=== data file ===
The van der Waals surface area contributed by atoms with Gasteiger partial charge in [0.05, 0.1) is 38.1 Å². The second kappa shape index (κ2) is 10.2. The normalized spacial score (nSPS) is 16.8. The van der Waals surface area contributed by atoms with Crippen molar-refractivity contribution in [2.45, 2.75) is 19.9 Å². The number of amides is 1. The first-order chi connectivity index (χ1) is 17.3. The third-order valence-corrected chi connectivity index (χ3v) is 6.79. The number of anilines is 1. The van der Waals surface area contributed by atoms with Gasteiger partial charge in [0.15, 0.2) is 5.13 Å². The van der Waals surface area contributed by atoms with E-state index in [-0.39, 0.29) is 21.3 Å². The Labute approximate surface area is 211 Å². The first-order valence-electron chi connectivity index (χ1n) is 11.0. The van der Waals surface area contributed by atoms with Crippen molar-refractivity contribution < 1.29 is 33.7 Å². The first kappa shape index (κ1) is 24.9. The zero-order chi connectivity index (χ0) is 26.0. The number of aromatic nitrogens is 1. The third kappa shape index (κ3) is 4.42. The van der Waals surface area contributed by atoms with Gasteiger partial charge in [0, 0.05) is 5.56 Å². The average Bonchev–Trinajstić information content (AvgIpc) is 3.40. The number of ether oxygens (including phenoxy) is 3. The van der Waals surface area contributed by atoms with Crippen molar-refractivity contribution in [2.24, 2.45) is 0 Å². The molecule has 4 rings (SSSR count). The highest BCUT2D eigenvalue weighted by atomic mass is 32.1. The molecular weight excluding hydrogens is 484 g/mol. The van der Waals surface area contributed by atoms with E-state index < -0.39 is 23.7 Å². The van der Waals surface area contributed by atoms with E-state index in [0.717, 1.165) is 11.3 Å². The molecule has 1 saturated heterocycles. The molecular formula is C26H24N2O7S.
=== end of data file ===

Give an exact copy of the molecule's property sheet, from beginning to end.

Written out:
The van der Waals surface area contributed by atoms with Gasteiger partial charge in [0.05, 0.1) is 38.1 Å². The second kappa shape index (κ2) is 10.2. The normalized spacial score (nSPS) is 16.8. The van der Waals surface area contributed by atoms with Crippen molar-refractivity contribution in [2.45, 2.75) is 19.9 Å². The number of amides is 1. The first-order chi connectivity index (χ1) is 17.3. The third-order valence-corrected chi connectivity index (χ3v) is 6.79. The number of anilines is 1. The van der Waals surface area contributed by atoms with Gasteiger partial charge in [0.15, 0.2) is 5.13 Å². The van der Waals surface area contributed by atoms with E-state index in [-0.39, 0.29) is 21.3 Å². The Labute approximate surface area is 211 Å². The first-order valence-electron chi connectivity index (χ1n) is 11.0. The van der Waals surface area contributed by atoms with Crippen molar-refractivity contribution < 1.29 is 33.7 Å². The first kappa shape index (κ1) is 24.9. The zero-order chi connectivity index (χ0) is 26.0. The number of aromatic nitrogens is 1. The third kappa shape index (κ3) is 4.42. The van der Waals surface area contributed by atoms with Gasteiger partial charge in [0, 0.05) is 5.56 Å². The average Bonchev–Trinajstić information content (AvgIpc) is 3.40. The number of ether oxygens (including phenoxy) is 3. The van der Waals surface area contributed by atoms with Crippen molar-refractivity contribution in [2.24, 2.45) is 0 Å². The molecule has 4 rings (SSSR count). The highest BCUT2D eigenvalue weighted by atomic mass is 32.1. The molecular weight excluding hydrogens is 484 g/mol. The van der Waals surface area contributed by atoms with E-state index < -0.39 is 23.7 Å². The van der Waals surface area contributed by atoms with E-state index in [0.717, 1.165) is 11.3 Å². The molecule has 1 saturated heterocycles. The molecular formula is C26H24N2O7S.